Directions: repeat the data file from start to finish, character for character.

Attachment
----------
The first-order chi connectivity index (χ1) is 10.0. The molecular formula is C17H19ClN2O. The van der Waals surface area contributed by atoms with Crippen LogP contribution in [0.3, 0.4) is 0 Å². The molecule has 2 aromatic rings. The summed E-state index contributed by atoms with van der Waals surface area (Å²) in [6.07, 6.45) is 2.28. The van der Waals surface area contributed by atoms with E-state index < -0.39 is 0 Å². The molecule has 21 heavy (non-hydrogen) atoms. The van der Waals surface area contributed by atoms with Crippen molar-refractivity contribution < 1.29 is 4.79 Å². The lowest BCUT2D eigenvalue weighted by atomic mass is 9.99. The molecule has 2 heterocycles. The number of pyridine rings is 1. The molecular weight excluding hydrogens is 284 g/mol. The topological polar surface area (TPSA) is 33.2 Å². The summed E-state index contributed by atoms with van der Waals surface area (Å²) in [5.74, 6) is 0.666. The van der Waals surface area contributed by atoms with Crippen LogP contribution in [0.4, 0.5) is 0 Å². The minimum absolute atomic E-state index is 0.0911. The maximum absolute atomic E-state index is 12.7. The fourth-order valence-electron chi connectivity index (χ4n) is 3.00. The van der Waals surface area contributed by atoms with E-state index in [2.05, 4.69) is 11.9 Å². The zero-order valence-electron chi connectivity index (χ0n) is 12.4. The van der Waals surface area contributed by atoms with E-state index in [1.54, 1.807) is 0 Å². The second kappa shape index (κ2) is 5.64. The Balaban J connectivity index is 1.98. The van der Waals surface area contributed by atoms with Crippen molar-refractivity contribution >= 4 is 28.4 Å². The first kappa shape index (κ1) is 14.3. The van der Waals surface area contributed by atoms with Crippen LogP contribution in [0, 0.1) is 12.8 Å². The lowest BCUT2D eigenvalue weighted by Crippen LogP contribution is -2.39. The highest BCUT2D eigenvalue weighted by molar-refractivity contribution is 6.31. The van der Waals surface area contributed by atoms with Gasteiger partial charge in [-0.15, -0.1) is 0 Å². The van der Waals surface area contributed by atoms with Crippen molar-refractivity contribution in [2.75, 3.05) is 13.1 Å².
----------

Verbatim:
The first-order chi connectivity index (χ1) is 10.0. The molecular formula is C17H19ClN2O. The van der Waals surface area contributed by atoms with Crippen LogP contribution in [0.3, 0.4) is 0 Å². The molecule has 2 aromatic rings. The summed E-state index contributed by atoms with van der Waals surface area (Å²) in [6.07, 6.45) is 2.28. The van der Waals surface area contributed by atoms with E-state index < -0.39 is 0 Å². The molecule has 21 heavy (non-hydrogen) atoms. The van der Waals surface area contributed by atoms with Crippen molar-refractivity contribution < 1.29 is 4.79 Å². The lowest BCUT2D eigenvalue weighted by atomic mass is 9.99. The molecule has 2 heterocycles. The number of pyridine rings is 1. The molecular weight excluding hydrogens is 284 g/mol. The topological polar surface area (TPSA) is 33.2 Å². The summed E-state index contributed by atoms with van der Waals surface area (Å²) in [5.74, 6) is 0.666. The van der Waals surface area contributed by atoms with Crippen LogP contribution in [0.4, 0.5) is 0 Å². The minimum absolute atomic E-state index is 0.0911. The maximum absolute atomic E-state index is 12.7. The fourth-order valence-electron chi connectivity index (χ4n) is 3.00. The van der Waals surface area contributed by atoms with E-state index in [2.05, 4.69) is 11.9 Å². The zero-order valence-electron chi connectivity index (χ0n) is 12.4. The van der Waals surface area contributed by atoms with E-state index in [1.54, 1.807) is 0 Å². The second kappa shape index (κ2) is 5.64. The Balaban J connectivity index is 1.98. The van der Waals surface area contributed by atoms with Crippen molar-refractivity contribution >= 4 is 28.4 Å². The first kappa shape index (κ1) is 14.3. The van der Waals surface area contributed by atoms with Crippen LogP contribution in [0, 0.1) is 12.8 Å². The lowest BCUT2D eigenvalue weighted by Crippen LogP contribution is -2.39. The highest BCUT2D eigenvalue weighted by molar-refractivity contribution is 6.31. The van der Waals surface area contributed by atoms with Gasteiger partial charge in [-0.15, -0.1) is 0 Å². The van der Waals surface area contributed by atoms with Crippen molar-refractivity contribution in [2.75, 3.05) is 13.1 Å².